The kind of (literal) free-fall that is so superficially appealing in the title sequence seems to express what was happening in the LATE sixties, early seventies, when post-modernism (including in the form of the counterculture) was injecting multiple perspectives and even aperspectivism into the culture, making "straight" modernists dizzy, and shifting the ground beneath them. But in 1960, modernism was in full flower, and the kind of vertigo suggested in the title sequence and in the series as a whole seems 10 years too early.
I'll give John Hamm the benefit of the doubt until I've seen him work in other projects.
I saw this on PBS here in the U.S. around 1976, and was blown away by
the sheer brilliance and subtlety of Ian Holm's performance as
Napoleon. Probably the best performance I've ever seen, and I don't say
that lightly. At the very least, it ranks in the top five I've seen
from any actor, male or female. Billie Whitelaw is superb as Josephine,
The entire production is magnificent, without being overdone - the script, direction, art direction, costuming, all done with wonderful intelligence, restraint, subtlety, grace. Just wonderful!
It's such a shame that this (and many other British made for TV productions from the 70s - see my review of "Hedda Gabler" with Janet Suzman (another performance in my top five of all time)) is not available on DVD. If anyone connected with the production is reading this, and has any influence in the matter, please release it on DVD. It is a production, and especially, a performance, that deserves to be seen by all!!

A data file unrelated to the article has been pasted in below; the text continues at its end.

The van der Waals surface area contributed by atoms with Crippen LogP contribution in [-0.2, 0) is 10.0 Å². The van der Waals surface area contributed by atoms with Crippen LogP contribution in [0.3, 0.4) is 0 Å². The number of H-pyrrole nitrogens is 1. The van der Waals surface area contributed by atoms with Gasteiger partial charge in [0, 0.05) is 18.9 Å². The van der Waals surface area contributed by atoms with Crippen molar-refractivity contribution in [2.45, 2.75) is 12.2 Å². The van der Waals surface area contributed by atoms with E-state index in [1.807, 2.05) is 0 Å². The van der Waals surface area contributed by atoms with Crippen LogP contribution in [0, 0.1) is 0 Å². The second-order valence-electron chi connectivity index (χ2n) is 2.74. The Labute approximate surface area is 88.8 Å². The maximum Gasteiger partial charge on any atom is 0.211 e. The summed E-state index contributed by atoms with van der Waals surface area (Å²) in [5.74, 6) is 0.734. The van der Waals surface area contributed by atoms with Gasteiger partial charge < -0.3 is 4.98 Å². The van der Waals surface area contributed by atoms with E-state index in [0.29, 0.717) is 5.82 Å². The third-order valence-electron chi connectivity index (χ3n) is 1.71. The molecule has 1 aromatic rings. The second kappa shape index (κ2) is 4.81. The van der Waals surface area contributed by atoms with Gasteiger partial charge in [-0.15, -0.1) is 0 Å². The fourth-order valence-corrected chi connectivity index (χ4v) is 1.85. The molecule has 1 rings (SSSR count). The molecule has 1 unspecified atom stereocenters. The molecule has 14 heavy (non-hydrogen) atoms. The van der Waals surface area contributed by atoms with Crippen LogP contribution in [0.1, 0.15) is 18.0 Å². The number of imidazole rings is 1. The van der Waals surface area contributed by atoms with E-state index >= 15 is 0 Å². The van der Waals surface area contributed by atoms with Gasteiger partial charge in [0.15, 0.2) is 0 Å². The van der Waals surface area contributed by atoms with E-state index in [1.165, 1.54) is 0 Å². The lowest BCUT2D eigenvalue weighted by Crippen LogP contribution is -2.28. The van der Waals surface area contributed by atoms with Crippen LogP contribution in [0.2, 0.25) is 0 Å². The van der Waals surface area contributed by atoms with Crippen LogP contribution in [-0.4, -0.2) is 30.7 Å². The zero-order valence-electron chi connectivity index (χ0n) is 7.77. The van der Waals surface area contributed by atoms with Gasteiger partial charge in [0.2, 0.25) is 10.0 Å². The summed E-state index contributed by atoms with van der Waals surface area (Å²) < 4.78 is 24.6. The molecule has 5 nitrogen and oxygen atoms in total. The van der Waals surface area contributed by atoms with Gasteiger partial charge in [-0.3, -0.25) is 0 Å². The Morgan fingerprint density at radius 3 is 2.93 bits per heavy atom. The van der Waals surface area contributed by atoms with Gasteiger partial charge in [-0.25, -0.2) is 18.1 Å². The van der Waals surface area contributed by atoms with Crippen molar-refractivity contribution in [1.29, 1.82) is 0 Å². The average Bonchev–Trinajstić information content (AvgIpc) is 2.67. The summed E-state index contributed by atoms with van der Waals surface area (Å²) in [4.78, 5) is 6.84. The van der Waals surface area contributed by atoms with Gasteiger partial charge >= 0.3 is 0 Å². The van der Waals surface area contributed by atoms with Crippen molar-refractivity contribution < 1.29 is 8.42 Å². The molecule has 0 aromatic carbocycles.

*** This review may contain spoilers ***
The production values, photography and lush, beautiful scoring make
this a wonderful rendition of the musical, faithful to the heart and
soul of the stage success.
I want to go on record against the conventional wisdom, and say that I think Mitzi Gaynor was perfect for the part and played it perfectly - sincerely and with great energy and passion, whether credit is due to Logan damping down her "cuteness" factor or not; she makes a simply irresistible Nellie F.
I also think the colored filters in some of the numbers add to the aesthetic/emotional impact of the film.
One of the best R&H film adaptations. An overall success!
Wonderful example of Sirk's famous use of reflections and
transparencies. Watch for this accomplished, smooth stylist's wonderful